CAC's Elizabeth Wydra joined Bill Press in-studio to talk about the week's major Supreme Court decisions and arguments.
CAC In the News
Earlier in April, Simon Lazarus detailed how Judge Raymond Randolph of the D.C. Circuit spouted misinformation from the bench about the “unmitigated disaster” and “sky-high” costs of the Affordable Care Act launch—talk-radio points that were not in the record and, indeed, were clearly false.
“Over the last probably two decades, the court has been moving in a very pro-arbitration direction, making it increasingly more difficult for everyday Americans to have their claims against corporations brought before a court of law,” says Elizabeth Wydra of the Constitutional Accountability Center. “The Roberts court has taken this to an extreme.”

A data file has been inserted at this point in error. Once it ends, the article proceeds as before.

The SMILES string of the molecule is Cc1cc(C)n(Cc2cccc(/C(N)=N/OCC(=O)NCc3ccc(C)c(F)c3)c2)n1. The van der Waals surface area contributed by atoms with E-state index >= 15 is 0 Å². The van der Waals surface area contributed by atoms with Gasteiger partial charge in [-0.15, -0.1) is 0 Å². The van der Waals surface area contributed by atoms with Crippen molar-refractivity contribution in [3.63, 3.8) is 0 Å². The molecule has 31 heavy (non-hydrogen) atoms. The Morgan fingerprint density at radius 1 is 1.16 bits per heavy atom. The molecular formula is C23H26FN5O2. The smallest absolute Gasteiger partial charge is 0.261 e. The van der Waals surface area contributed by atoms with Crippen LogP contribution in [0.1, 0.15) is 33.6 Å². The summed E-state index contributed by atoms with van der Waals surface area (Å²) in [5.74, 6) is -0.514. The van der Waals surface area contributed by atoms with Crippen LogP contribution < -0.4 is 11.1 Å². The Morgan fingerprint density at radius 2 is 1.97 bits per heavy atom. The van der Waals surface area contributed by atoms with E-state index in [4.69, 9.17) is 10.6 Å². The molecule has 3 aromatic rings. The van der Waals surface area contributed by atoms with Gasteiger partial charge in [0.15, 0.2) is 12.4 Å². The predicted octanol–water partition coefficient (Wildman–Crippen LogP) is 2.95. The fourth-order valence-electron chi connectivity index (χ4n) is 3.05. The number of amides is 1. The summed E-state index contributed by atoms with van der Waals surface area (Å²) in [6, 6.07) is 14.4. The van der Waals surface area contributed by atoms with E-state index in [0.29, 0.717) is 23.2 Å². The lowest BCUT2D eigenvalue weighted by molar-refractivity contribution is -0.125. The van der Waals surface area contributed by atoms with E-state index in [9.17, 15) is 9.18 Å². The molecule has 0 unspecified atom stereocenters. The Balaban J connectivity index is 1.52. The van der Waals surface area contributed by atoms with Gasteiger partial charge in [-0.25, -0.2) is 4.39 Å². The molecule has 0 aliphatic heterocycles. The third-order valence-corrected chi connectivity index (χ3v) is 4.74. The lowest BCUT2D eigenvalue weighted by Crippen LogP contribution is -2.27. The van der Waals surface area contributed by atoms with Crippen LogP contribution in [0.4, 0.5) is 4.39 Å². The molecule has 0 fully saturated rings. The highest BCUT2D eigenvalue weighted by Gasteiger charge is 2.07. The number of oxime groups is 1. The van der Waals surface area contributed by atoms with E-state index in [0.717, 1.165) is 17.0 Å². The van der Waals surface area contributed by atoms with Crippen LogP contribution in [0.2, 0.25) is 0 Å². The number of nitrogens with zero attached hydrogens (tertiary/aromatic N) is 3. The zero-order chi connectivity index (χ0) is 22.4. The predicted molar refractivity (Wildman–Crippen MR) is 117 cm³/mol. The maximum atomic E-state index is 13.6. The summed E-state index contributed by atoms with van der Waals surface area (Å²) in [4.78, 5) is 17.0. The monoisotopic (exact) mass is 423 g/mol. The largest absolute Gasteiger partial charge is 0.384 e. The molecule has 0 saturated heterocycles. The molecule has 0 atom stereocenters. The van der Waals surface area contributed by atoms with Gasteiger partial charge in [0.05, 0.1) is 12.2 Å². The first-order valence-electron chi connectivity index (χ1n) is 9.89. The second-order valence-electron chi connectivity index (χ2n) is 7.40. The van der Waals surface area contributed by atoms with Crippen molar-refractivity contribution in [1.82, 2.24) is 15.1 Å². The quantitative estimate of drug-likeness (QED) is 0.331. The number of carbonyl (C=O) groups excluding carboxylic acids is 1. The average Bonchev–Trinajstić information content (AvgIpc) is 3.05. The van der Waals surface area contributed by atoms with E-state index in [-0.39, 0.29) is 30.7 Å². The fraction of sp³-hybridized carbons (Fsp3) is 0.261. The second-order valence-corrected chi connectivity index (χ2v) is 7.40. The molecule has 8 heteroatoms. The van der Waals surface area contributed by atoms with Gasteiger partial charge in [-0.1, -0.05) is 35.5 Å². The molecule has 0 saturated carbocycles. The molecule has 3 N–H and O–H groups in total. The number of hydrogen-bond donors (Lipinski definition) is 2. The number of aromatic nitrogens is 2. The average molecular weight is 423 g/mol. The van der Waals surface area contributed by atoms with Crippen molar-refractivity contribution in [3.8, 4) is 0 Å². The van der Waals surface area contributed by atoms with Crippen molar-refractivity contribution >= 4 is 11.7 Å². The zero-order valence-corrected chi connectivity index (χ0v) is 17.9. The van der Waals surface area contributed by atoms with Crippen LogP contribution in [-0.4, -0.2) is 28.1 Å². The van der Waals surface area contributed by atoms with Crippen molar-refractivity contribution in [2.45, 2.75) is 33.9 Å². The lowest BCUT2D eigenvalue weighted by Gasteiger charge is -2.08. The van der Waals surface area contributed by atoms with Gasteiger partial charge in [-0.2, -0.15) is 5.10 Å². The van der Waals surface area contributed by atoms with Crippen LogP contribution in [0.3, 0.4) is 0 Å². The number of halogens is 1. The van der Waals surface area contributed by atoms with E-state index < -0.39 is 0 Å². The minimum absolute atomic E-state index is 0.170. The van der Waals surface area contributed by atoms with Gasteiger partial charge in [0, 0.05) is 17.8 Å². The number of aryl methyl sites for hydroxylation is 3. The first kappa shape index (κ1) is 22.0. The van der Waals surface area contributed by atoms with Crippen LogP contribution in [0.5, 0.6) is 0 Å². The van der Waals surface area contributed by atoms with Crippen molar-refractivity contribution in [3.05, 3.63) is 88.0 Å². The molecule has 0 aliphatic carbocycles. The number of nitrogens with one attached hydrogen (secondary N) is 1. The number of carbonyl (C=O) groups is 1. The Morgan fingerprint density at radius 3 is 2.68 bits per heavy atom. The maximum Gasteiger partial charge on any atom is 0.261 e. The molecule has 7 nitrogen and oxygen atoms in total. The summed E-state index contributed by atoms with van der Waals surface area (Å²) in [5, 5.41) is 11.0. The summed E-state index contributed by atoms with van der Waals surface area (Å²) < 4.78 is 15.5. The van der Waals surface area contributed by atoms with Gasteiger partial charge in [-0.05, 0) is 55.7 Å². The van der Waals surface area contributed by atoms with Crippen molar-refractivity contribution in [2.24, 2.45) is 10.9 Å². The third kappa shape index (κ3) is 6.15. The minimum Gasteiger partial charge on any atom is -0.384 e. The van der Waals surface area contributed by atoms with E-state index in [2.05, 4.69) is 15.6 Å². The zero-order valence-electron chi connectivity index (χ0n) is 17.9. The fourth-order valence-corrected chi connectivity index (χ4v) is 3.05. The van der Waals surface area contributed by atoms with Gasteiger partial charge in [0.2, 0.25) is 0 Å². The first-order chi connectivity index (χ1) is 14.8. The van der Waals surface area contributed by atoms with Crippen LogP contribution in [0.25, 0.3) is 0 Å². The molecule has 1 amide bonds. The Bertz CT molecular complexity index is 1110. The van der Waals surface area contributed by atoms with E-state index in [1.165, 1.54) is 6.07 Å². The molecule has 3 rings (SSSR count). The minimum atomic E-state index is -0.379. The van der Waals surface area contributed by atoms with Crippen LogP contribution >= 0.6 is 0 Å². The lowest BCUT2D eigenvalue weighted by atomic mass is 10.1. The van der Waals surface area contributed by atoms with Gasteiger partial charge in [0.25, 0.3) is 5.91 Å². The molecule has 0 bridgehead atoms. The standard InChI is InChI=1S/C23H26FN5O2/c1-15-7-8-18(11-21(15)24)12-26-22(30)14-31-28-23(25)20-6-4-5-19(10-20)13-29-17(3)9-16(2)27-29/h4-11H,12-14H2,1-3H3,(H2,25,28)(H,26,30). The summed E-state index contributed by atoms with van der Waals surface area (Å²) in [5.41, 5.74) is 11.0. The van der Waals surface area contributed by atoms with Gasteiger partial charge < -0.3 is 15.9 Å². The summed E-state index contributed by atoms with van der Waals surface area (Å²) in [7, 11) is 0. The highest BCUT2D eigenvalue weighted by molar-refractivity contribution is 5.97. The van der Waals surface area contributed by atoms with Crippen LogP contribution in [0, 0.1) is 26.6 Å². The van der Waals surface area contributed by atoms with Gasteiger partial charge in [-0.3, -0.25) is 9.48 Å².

“Too often progressives cede the Constitution to conservatives, in the courts and in the public square, but we do that at our peril – especially since the Constitution so often points to progressive outcomes,” said Doug Kendall, head of the Constitutional Accountability Center. Kendall said the two groups’ “collaboration on marriage equality cases should be a wake-up call to liberals about the power and progressive promise of the Constitution’s text and history.”
Our organizations regularly take opposite sides on big constitutional issues. Whether it's the Affordable Care Act, campaign finance, presidential power, or nearly anything else, the progressive Constitutional Accountability Center and the libertarian Cato Institute typically disagree. Yet we absolutely agree that the Constitution require states to extend marriage licenses to same-sex couples. That's why we've jointly filed a brief urging the U.S. Court of Appeals for the Tenth Circuit to affirm the district courts in Utah and Oklahoma that struck down those states' marriage restrictions.